Barranquilla, Colombia. The patient, a man in his mid-50s, lies down on the bright blue webbing of a folding cot. A small table is next to the cot. A cardboard box is perched on it. A clip-on lamp clings to the side of the box, focused on his face.
Welcome to the operating room. It is one of the many acts of care set up all around the world by Medical Ministries International.
John Graham, a Canadian eye doctor, checks his sterile supply table. He carefully holds out his hands with new sterile rubber gloves. A chair is slid under him. He begins to use a scalpel, removing the opaque, milky growth that covers much of the patient’s left eye. The procedure, he says, is called an “excision of pterygium.”
After two days of near-vision testing, I’ve seen how common the malady is. It can lead to blindness or near blindness. It happens to people in harsh tropical climates, often to women who cook over open fires.
I have the opportunity to watch Graham for an odd reason: The governor has declared today to be a “no motorcycles” day. This brings a measure of peace to a city in which three lanes of traffic routinely occupy two lanes of road. But it also brings much of daily life to a standstill: The ubiquitous small motorcycles are the taxis of the poor. Passengers ride behind the driver, protected with scruffy one-size-fits-all helmets. They wear yet scruffier reflective vests. So we have fewer patients than expected--- though the count is still over 400 for the day.
Four days earlier, on a Saturday, more than 50 volunteers gathered at Miami International Airport for the final logistic step. Our mission is to set up a two-week clinic in Las Malvinas, a poor barrio just inside the circumferential highway that surrounds Barranquilla. Barranquilla is an industrial city of 1.5 million. It is the fourth largest city in Colombia, due east from photogenic Cartagena.
Each of us is given a hockey bag containing 50 pounds of medical equipment, medical supplies, or eyeglasses that have been collected for this trip. About a third of the volunteers are Americans; two-thirds are Canadians.
We have several ophthalmologists, an anesthesiologist, a general practitioner, nurses and optometrists. But it is also possible to go as a “general helper.” That’s what my wife and I are, having been recruited by Dr. Joe Fammartino, a veteran of many trips. He is the medical director for this mission.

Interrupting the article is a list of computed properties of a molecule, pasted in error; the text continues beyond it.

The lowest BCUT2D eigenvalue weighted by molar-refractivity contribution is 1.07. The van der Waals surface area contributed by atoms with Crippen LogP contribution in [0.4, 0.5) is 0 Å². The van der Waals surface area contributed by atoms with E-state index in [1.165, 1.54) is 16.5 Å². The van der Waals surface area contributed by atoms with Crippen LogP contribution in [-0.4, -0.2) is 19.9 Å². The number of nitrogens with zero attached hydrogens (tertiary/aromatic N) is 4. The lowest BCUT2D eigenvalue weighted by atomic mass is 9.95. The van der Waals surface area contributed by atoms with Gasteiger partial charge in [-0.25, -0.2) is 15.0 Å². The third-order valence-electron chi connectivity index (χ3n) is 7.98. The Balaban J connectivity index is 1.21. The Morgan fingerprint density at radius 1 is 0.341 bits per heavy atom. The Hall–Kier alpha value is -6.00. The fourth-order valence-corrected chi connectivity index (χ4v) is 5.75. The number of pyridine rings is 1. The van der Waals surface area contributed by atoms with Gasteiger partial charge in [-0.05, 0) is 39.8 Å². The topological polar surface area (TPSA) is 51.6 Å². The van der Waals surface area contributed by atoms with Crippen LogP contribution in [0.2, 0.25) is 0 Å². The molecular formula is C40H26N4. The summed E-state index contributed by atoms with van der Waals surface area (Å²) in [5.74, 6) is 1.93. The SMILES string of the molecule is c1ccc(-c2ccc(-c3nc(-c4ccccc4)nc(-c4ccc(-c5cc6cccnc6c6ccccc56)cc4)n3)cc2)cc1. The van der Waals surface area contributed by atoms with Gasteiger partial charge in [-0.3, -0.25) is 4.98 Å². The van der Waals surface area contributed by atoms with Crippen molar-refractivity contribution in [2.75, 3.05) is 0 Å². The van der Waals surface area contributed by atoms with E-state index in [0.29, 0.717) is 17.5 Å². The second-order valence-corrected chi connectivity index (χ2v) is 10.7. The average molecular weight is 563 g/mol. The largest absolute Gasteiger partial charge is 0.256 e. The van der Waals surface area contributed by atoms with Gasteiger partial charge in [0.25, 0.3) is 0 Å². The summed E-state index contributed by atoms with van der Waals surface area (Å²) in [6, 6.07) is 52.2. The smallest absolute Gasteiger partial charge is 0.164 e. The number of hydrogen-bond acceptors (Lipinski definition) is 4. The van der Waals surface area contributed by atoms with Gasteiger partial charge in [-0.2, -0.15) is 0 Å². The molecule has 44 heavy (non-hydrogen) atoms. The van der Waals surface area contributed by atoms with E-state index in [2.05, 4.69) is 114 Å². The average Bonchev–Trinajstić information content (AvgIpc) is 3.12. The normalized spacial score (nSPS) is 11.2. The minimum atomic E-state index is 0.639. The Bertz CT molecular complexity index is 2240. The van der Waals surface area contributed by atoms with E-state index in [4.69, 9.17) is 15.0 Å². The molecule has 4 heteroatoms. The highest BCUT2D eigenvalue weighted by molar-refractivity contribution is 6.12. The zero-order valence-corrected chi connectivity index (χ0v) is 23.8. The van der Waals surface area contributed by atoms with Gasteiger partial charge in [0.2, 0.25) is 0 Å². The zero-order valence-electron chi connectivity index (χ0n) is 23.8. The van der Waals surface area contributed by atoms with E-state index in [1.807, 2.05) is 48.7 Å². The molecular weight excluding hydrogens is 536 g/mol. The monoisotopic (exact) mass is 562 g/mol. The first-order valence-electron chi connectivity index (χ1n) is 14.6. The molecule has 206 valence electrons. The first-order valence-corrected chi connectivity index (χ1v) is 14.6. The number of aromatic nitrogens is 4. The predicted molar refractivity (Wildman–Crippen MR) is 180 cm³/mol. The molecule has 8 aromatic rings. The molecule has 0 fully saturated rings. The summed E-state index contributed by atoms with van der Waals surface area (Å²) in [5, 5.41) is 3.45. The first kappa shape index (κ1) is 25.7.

Sunday afternoon we visit the school. We start turning it into an instant clinic, creating 13 stations that range from registration, distant- and near-vision testing, auto-refraction, three levels of consulting and further testing, scheduling for cataract surgeries in a remote operating room, the on-site procedure room and the fitting rooms.
Monday morning we arrive at 8. We see 363 patients during the day. By the end of the week we are rocking. We see 600 people in one day. The procedure count climbs. Most days have nearly a dozen cataract operations and even more pterygiums.
The accumulating stories are wonderful. Here’s one: Two elderly women, nearly blind, live together. Somehow, they get to the clinic. One is scheduled for cataract surgery. The other will wait until next year. They have no money and live in a house without running water. I see her at post-op the next day. When the bandages are removed, she sees for the first time in years. There literally isn’t a dry eye in the room.
Barbara Skinner, executive director of the mission, says we’ve seen nothing yet. We are in a new location. People from other areas may be afraid to come to Las Malvinas.
“But word gets out,” she says. The second Monday of a mission usually brings a major crowd.
She is spot on.
That morning, more than 1,400 people are lined up around the school. We go into high gear, but still send hundreds home early. We can’t possibly see that many people in a day.
On our last day we see only 200 people. We need to stop early to pack. I see Maria Albor, a woman I had tested earlier in the morning. She has a serious terigio. She is scheduled to see Dr. Graham. I walk her to his operating cot and give myself a new job, hand-holder, as he does the procedure.
In our ten days we see 4,683 patients, provide 3,972 with eyeglasses, operate on 116 cataracts, excise 139 pterygiums, and do 40 laser treatments.
I don’t think two governments could do such acts of coordination as the sponsoring Columbian church and MMI. Nor could two corporations.
This is not done with money or for money. It is done through faith, trust, and hope. It tells me to share the cup, because it will always be full.
On the web:Medical Ministries International
Medical Ministries International Calendar
CIA Factbook: Colombia
CIA Factbook: USA